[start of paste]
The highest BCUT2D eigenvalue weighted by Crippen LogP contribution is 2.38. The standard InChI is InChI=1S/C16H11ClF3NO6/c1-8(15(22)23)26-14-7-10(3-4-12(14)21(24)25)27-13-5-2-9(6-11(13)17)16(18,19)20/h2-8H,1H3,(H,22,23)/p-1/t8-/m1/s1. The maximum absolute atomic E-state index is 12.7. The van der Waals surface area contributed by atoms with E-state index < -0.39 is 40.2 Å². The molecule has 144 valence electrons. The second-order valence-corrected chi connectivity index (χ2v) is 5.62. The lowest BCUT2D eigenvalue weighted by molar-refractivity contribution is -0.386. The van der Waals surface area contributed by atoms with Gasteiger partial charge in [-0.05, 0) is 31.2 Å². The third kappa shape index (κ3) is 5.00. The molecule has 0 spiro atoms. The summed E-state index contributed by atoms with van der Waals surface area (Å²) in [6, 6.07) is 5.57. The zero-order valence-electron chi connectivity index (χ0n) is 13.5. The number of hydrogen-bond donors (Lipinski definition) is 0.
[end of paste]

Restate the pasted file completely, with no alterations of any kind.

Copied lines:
The highest BCUT2D eigenvalue weighted by Crippen LogP contribution is 2.38. The standard InChI is InChI=1S/C16H11ClF3NO6/c1-8(15(22)23)26-14-7-10(3-4-12(14)21(24)25)27-13-5-2-9(6-11(13)17)16(18,19)20/h2-8H,1H3,(H,22,23)/p-1/t8-/m1/s1. The maximum absolute atomic E-state index is 12.7. The van der Waals surface area contributed by atoms with E-state index < -0.39 is 40.2 Å². The molecule has 144 valence electrons. The second-order valence-corrected chi connectivity index (χ2v) is 5.62. The lowest BCUT2D eigenvalue weighted by molar-refractivity contribution is -0.386. The van der Waals surface area contributed by atoms with Gasteiger partial charge in [-0.05, 0) is 31.2 Å². The third kappa shape index (κ3) is 5.00. The molecule has 0 spiro atoms. The summed E-state index contributed by atoms with van der Waals surface area (Å²) in [6, 6.07) is 5.57. The zero-order valence-electron chi connectivity index (χ0n) is 13.5. The number of hydrogen-bond donors (Lipinski definition) is 0.